4 lessons learned for iNGOs on SRHR partnerships in China

A campaign to raise awareness on HIV and AIDS in China. How can international organizations work together to address sexual and reproductive health and rights in the country? Photo by: AusAID / DfAT / CC BY

The 2008 Sichuan earthquake marked a tipping point for nongovernmental organizations in China. The Chinese government has since established funding mechanisms for civil society and made it easier for local aid groups to register with the authorities.

However, the situation for international development organizations working in the country remains challenging, and suspicion still lingers on both sided.

So how can we move forward on this? Through partnerships, according to Lily Liu, China country director for Marie Stopes International. Liu oversees the provision of reproductive health education and HIV prevention and care in nine Chinese provinces — an area in which she could never have imagined working as a child.

“When I was young, we all grew up with the idea that the government could do everything, but we gradually learned that civil society can also play a very important role,” she said during an exclusive interview in London, where Liu shared four key lessons learned for international NGOs on working together to address sexual and reproductive health and rights in China.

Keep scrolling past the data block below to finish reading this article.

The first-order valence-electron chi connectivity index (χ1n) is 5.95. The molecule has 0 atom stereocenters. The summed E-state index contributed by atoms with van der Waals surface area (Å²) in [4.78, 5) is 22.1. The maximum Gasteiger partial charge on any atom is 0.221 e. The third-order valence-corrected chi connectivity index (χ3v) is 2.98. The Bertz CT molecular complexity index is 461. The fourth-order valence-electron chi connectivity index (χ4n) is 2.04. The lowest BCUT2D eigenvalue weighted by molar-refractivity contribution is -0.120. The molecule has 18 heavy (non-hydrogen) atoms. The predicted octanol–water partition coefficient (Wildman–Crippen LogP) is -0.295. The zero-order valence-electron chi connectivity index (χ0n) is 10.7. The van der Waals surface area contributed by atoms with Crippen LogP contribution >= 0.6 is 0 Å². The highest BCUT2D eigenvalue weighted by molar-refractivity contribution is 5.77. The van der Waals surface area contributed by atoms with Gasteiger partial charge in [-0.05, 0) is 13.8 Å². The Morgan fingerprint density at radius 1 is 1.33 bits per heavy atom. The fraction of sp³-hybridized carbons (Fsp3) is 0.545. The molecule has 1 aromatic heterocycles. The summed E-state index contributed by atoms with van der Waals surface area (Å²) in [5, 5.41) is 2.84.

1. The power of advocacy by example.

While advocacy has proven a useful strategy in creating change on HIV and AIDS in many developing countries, MSI’s experience is that when it comes to working with government, "advocacy by example" works best.

In practice, this means that instead of adopting the stance of instructing government on what it should do and talking about the need for human rights, development actors should start with action.

“I think even the Chinese government has good intentions and they want better health outcomes, but sometimes they don’t have the tools or they don’t know they best way to change a situation,” explained Liu. “If we can provide them with examples that illustrate what can be done and how it can be achieved, this works much more effectively as officials can more easily see how they can learn from our approach.”